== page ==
Bruno Cinquegrani doesn’t consider himself a Donizetti expert, even when posed with a long list of experiences with the composer’s operas that suggest the contrary. “I’m not exactly an expert,” he remarked to me last week when I talked with him at the Seattle Opera’s rehearsal space in the South Lake Union neighborhood.
Even if the conductor doesn’t consider himself an expert, the breadth of his experience has positioned him as a promising young proponent of the Bergamo born Donizetti . Cinquegrani has already conducted a number of the composers operas. He’s conducted popular operas like Lucrezia Borgia and less known works like Marin Fallero, even giving the premiere performance of the new critical edition of Fallero. He worked at the Bergamo Musica Festival — an opera festival with a heavy focus on Gaetano Donizetti — located in Donizetti’s home town of Bergamo, Italy. And, for Seattle Opera’s upcoming performances of Lucia di Lammermoor, Cinquegrani’s preparation was meticulous and scholarly as he sorted through the innumerable versions of the scores making choices along the way.
Lucia di Lammermoor is Donizetti’s most popular work and one of the most frequently performed operas in the United States. According to Opera America, it ranks 13th out of the 20 most performed operas. Audiences haven’t always embraced Lucia. Until the middle of the 20th Century, Lucia was deemed by some a show piece for coloratura fireworks. But the emergence of sopranos like Maria Callas (Cinquegrani is using Maria Callas’ cadenza for Lucia’s famous ‘mad scene’) and Joan Sutherland (who passed away earlier this week) helped change opinions about the opera with their now legendary, emotional performances of the title role.
Lucia might have earned the favoritism of American audiences by highlighting drama, but for Cinquegrani the attraction is both musical and dramatic. “Donizetti is truly the bridge between Rossini and Mozart, and Verdi,” he says. One example of this bridge jumped to his attention. “At the end of the second act of Lucia, the finale, sounds very similar to the finale of Nabucco.” Moments after explaining these similarities, the conductor launched into an summary of other examples of Donizetti’s musical innovation. According the Cinquegrani, the repeating themes in Lucia predate cyclical form which became popular later. “There is much more in the music than people see.”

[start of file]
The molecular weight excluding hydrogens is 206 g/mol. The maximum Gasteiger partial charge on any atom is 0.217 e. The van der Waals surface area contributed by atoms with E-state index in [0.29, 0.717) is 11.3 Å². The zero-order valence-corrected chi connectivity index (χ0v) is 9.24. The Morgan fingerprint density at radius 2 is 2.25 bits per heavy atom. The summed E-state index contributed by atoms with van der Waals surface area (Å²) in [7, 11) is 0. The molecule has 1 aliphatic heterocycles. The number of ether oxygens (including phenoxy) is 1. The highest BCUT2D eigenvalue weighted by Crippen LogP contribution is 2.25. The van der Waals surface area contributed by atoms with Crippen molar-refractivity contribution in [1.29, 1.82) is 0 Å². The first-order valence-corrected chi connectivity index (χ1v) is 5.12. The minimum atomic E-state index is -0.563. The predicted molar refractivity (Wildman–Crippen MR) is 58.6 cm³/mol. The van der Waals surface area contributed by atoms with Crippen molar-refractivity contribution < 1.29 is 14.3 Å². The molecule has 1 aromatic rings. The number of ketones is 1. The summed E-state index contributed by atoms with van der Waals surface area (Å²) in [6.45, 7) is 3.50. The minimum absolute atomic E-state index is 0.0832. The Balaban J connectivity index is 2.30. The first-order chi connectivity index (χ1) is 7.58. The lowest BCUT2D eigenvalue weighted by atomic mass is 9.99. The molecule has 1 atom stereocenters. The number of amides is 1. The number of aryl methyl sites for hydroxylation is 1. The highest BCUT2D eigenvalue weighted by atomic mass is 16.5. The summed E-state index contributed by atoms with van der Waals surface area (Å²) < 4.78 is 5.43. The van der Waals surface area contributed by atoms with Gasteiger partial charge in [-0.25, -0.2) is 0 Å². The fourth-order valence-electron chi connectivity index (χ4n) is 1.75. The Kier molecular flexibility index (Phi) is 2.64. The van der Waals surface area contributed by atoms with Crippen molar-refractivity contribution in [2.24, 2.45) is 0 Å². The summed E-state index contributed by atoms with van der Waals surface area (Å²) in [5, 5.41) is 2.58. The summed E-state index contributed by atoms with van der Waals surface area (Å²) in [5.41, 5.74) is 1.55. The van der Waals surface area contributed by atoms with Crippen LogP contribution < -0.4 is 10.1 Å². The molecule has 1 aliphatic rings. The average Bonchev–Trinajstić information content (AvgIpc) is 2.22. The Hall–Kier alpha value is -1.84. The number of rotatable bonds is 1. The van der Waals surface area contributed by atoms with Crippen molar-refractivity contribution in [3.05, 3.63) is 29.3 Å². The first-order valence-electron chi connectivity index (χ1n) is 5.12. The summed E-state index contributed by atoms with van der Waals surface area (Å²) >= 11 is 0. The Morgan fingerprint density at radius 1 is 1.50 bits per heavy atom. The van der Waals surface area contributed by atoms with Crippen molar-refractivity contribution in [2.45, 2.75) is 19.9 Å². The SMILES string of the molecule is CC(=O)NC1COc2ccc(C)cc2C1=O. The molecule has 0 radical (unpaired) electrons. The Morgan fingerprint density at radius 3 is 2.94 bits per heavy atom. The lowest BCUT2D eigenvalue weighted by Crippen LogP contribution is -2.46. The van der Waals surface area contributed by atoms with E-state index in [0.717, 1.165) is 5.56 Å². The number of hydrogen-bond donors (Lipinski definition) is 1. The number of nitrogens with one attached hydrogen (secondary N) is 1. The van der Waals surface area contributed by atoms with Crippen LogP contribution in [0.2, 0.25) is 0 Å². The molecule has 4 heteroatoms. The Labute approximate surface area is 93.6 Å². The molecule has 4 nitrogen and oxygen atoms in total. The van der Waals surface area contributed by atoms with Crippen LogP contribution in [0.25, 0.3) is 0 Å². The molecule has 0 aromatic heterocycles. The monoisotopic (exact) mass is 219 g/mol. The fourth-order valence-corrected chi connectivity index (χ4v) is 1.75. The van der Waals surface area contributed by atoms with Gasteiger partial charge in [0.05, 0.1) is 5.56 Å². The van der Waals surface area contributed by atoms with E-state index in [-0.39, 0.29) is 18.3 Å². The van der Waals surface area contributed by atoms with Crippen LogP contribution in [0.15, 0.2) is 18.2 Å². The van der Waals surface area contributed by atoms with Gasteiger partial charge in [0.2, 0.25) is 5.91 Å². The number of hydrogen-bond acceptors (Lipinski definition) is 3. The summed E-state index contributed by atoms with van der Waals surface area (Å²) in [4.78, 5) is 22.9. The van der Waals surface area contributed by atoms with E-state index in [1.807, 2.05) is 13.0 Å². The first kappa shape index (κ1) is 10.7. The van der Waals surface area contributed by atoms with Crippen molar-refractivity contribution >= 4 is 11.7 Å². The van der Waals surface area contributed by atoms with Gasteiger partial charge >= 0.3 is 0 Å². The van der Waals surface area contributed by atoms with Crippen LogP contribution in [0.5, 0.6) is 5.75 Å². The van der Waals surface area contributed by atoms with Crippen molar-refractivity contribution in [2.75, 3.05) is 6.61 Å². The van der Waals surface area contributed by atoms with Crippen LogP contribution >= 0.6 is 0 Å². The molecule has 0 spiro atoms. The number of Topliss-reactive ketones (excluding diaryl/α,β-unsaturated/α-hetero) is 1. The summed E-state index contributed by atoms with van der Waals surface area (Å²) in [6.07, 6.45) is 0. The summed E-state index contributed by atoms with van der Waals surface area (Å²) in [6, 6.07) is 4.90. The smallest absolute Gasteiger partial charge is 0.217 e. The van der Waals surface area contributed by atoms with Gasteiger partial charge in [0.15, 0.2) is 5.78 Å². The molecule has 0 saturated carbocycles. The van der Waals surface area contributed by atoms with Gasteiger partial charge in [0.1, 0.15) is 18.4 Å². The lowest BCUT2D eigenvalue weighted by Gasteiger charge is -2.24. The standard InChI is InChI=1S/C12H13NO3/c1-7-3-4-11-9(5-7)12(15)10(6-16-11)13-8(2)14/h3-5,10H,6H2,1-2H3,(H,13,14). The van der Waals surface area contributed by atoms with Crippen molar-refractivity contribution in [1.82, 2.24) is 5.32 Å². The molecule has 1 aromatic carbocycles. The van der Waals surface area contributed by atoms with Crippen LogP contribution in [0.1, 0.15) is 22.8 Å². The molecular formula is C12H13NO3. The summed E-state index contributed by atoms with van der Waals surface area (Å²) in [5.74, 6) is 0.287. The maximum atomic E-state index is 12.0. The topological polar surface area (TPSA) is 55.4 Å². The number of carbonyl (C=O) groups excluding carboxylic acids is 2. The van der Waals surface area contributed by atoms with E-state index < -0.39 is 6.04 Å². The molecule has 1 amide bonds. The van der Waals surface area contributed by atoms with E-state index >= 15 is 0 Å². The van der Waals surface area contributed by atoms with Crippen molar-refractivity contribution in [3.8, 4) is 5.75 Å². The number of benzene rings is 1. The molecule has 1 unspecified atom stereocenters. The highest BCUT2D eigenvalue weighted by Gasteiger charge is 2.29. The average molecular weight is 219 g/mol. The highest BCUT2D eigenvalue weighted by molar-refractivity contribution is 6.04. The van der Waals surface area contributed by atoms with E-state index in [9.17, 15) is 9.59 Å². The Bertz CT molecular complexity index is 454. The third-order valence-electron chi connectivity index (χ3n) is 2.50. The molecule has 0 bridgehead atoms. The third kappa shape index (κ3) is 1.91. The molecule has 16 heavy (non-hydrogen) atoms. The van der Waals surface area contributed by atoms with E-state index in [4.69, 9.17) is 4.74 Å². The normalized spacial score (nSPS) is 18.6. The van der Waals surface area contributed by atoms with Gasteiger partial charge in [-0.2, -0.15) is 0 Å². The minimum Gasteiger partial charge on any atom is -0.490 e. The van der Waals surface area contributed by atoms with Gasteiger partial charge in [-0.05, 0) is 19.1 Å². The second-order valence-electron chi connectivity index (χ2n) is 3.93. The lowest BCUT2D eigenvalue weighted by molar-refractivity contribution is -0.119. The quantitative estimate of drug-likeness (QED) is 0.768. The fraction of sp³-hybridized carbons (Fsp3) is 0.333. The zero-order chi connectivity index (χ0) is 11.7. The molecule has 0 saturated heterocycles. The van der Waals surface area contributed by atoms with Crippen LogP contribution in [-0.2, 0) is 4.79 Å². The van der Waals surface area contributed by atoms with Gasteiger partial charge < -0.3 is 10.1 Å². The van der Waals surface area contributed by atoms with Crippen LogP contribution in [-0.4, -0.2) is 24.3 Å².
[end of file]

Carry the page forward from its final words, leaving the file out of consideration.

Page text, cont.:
As Cinquegrani sees it, Donizetti is also a theatrical innovator as well. “Definitely Verdi is the master of theatrical composition, but I hear Donizetti going in that direction.” Cinquerani continued, “you will hear a lot of Mozart in Donizetti’s operas, but how he paces the opera is more theatrical.” Even as the music itself bends theatrically, Donizetti also experimented with elements on and sometimes off stage. The conductor points to an off stage execution and gong in Marin Fallero as foreshadowing Turandot.
As time, performance trends, and even the firm ideas of Arturo Toscanini have changed how Lucia is performed, Seattle Opera’s new Lucia could do the same thing in a different way. This is a global Lucia. Artists involved hail from every corner of the world — America, Italy, Poland, Israel — however, Cinquegrani doesn’t see this diversity diminishing the cohesiveness of the production. Regardless of where a singer is from, Ciquegrani said, “I believe in musicians. If you think you can say something interesting, then why not?”
Lucia di Lammermoor runs from 10/16 to 10/30. www.seattleopera.org